Living in a Darkroom
Doing it tough: Malawi, 1998
This vehicle was my home, and darkroom, for two and a half years as, together with my then wife, I travelled through Africa, Asia and Europe.
There wasn’t a lot of space on board; standing up, like air-conditioning, was an unattainable dream but there was certainly room for various cameras. They represented the raison d'être of our travels, as well as our only means of income: we supplied a publisher in the UK with images and they supplied us with money to enable us to keep moving forward.
There were adventures aplenty; not all of them happy. We parked up one day in a tourist town in northern Tanzania only to find our vehicle had been broken into when we returned a few hours later. Our Canon cameras, and means of income, were gone. Because this happened in broad daylight with people around, I offered a street kid US$100 if he could get our cameras back. Very long story, very short: we got them back about 6 weeks later which made us, and the street kid, very happy.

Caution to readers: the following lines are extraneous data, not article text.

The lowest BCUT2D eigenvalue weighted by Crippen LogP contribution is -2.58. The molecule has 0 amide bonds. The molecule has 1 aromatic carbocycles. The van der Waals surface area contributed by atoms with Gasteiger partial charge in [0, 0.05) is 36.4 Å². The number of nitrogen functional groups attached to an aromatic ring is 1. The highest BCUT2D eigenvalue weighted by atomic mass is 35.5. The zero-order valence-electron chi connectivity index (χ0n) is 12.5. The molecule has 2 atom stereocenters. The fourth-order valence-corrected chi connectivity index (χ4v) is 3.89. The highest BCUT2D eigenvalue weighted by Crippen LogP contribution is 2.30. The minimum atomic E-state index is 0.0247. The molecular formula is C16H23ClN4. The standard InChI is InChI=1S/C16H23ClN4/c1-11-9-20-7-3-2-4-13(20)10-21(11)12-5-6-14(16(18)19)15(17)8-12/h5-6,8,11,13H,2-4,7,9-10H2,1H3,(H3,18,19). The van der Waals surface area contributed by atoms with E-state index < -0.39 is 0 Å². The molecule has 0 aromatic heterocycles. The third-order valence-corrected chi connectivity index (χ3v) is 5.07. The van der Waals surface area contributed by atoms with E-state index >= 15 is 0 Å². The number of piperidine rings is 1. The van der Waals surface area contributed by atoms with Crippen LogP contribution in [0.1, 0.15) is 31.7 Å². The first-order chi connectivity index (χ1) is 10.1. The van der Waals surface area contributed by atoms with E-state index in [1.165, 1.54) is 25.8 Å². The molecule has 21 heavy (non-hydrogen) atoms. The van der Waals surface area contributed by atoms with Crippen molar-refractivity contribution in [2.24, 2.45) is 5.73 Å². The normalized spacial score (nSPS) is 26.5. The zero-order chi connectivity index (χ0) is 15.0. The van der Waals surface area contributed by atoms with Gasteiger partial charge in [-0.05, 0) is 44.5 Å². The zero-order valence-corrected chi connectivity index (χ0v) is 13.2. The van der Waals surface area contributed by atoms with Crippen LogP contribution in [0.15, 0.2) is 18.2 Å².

The vehicle is an ex-British Army Land Rover. This is the radio body and as such it designed to be blacked out so as to avoid detection at night. Which made it suited to being a darkroom. Well sort of. I tray-developed my large format film in the back but conditions were very far from ideal. Keeping the solutions at an even 20 degrees Celsius in the Tropics was a challenge to be sure, but I managed to somehow make it work.
Doing it even tougher: Roger Fenton, Crimea 1854
In this, I represent the continuation of a tradition started by Roger Fenton during the Crimean war. I hope Roger’s wagon enjoyed a peaceful retirement; our Land Rover didn’t: after two and a half years and about 60 countries, it was shunted off one of the roads leading to Venice in Italy. That roll-cage you see proved its worth that day but we were left homeless and darkroomless. But at least we still had our cameras.